Today is the third post in my traveling series: today I’m going to zoom in on IBD (although many of the tips will be relevant to IBS and gut issues too) and my top tips for traveling with IBD.When I was first diagnosed, I was living in China and the biggest question I wanted to know was if it was still possible to enjoy traveling with IBD and enjoy all the wonderful trips I had planned for the summer! I’m lucky that I managed to spend several more years in China and travelled all over during that time: Macau, Hong Kong, Bali, Thailand and more! It wasn’t always easy but I wanted to show it was possible to see the world while battling a disobedient immune system!
Although a lot more planning goes into flying across the globe, I actually find the prospect of even a short trip can be equally overwhelming , with so many different things to think about. After returning from a bit of a road trip around the UK (you can read my review of my first destination here), here’s my top tips for traveling with IBD.
1.Bring your own food. Although a pain to organise, it can help to bring some of your own foods if travelling to somewhere you’re not familiar with. This is always helpful regardless, since we all know what it’s like if your flight is delayed or you need time to get your bearings when arriving at your hotel- most of us can’t nip to the nearest McDonalds without suffering the consequences! Of course, everyone is different but if you are interested, I recently shared my top tummy friendly travel snacks in this post. I always make sure these are in my handluggage (and a few in the suitcase too!)
2. Be Prepared If you are following a particular diet- such as gluten free- invest in translated allergy cards like these from allergy uk.These cards are printed in the language of your choice and are perfect to present to your waiter before dining. If you’re staying in the UK, you can get these free customisable allergy cards from Living with CPMA.
3. Flying with IBD can be a traumatic experience: not least the thought of having to queue for ages to use the loos or navigate the nightmare that is inflight meals. A recent campaign #flywithIBD aimed to raise awareness of airlines offering more adaptations for IBD patients. It’s also interesting to note that For Crohn’s was Thompson’s official charity in 2016. Therefore, more airlines have a greater understanding of the condition. Possible adaptations that can be made are seats near toilets; special in-flight meals and express check-in.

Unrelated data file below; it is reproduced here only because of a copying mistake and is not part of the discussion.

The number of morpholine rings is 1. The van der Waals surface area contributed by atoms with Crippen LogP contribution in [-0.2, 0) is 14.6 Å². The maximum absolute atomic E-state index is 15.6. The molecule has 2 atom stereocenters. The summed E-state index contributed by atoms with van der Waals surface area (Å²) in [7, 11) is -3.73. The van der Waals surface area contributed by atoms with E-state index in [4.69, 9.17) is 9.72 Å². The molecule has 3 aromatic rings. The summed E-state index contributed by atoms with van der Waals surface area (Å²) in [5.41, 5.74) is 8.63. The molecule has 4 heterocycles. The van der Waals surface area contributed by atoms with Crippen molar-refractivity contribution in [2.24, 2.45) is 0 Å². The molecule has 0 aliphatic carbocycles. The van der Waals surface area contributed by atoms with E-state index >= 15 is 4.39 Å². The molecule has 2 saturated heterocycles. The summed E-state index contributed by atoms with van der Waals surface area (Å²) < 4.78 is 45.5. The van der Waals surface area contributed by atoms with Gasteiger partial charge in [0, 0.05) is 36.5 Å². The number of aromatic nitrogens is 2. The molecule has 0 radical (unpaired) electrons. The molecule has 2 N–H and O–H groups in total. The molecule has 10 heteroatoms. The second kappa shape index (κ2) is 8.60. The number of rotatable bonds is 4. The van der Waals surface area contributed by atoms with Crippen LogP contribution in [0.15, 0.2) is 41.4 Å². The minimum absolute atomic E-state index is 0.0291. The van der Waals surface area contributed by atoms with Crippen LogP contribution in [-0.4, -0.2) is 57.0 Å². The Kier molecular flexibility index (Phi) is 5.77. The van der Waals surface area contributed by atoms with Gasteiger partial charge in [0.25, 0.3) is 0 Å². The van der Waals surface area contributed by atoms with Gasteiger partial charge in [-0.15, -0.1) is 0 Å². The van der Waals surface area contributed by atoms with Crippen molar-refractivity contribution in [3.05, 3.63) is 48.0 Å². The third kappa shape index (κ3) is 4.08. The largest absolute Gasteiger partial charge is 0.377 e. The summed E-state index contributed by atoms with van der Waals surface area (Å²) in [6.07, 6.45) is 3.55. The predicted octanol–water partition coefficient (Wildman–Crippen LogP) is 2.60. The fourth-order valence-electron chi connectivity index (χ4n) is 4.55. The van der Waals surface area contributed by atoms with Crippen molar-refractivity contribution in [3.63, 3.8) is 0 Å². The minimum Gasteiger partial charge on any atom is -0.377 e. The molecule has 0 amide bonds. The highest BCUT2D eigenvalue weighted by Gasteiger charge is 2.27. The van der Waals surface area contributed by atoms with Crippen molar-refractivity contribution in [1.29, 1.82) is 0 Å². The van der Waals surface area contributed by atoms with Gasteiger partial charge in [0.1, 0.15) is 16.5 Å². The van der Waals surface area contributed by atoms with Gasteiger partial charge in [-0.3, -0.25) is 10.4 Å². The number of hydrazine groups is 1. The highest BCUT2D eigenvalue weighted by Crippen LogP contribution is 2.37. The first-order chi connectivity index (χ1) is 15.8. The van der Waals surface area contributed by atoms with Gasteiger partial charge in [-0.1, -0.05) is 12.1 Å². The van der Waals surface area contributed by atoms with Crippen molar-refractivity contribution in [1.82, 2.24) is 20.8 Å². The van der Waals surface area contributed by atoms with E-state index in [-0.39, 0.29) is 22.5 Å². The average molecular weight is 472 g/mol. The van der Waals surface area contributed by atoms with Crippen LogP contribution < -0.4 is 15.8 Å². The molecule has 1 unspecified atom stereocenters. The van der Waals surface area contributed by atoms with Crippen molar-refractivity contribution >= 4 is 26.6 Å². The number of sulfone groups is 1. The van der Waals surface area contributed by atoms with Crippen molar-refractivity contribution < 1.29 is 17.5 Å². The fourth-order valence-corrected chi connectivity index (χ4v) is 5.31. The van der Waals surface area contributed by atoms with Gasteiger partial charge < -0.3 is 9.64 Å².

4.Email the hotel in advance. Hotels can be really helpful if you put yourself out there and explain your requirements. Questions I usually ask are…
–Is there a fridge? (Useful for storing medication and whatever food you are bringing)
– Is there a bath or just a shower? If you suffer from complications of Crohn’s like abscesses or fistulas then you’ll need a bath but then again even if not, who doesn’t like a good soak in the tub?
-What are breakfast options? Is it possible to have things made to order like a poached egg white for breakfast? Or soya milk? If places don’t provide these things they are usually very helpful and offer to source it for you or offer to store the stuff for you if you bring it with you. I always find breakfast the hardest thing on holiday so getting it sorted in advance can help.
-Where is the nearest medical facility? It is always a good idea to research this in advance, just in case there any issues while you are abroad.
5. Get Medication Savvy Before leaving, make sure you’ve checked the side-effects of medication carefully. Some (primarily Azathioprine) can cause you to be more sensitive to the sun so make sure you bring things to cover up and plenty of sunscreen. Many destinations require vacinations in advance and you’ll need to discuss this with your doctor since you are not allowed live vaccinations on immunosupressants such as Infliximab and Azathioprine.
6. Get a doctor’s note. It can also be helpful to get your doctor to write a summary of your condition and the medication you are on, just in case you need it when abroad!
7. Be Prepared. A handy tip is to store half your medication in your travel bag and the other half in your suitcase- just in case there’s a problem with your luggage or you’re delayed.
8. The Insurance Issue The most vital thing to consider is medical insurance. It is so important to ensure you are fully covered before you travel. You must check that you are covered for IBD as a pre-existing condition and the amount you are covered. If symptoms change before flying, make sure you keep the insurance company informed- as the slightest change in your condition could cause your policy to be invalid. Insurance with Inflammatory Bowel Disease can be expensive-especially if you’ve had surgery. But there are insurance companies that cater for those with chronic illnesses so just shop around! One I’ve personally hear great things about is AllClear Insurance; a specialist insurance company that caters specifically for those with chronic conditions. As a thank you for giving them a mention; they’re giving away some goodies at the end of this post to help with your next trip below.
9. Visit IBD Passport Kay, who runs, IBD passport has created a really amazing resource; that goes much further than this post ever could. It’s a great site for planning your next trip.
10. If in doubt, ask! I am really lucky that I have managed to visit so many places; a lot of this came from planning- asking on facebook for fellow patients to recommend destinations, restaurants and hotels. I also used tripadvisor to ask more specific destination questions. Whether you want a gluten free meal in the countryside or where the nearest loo is halfway up the Great Wall.
I really hope this post was useful and showed that traveling with IBD is possible; albeit with a bit of forward planning.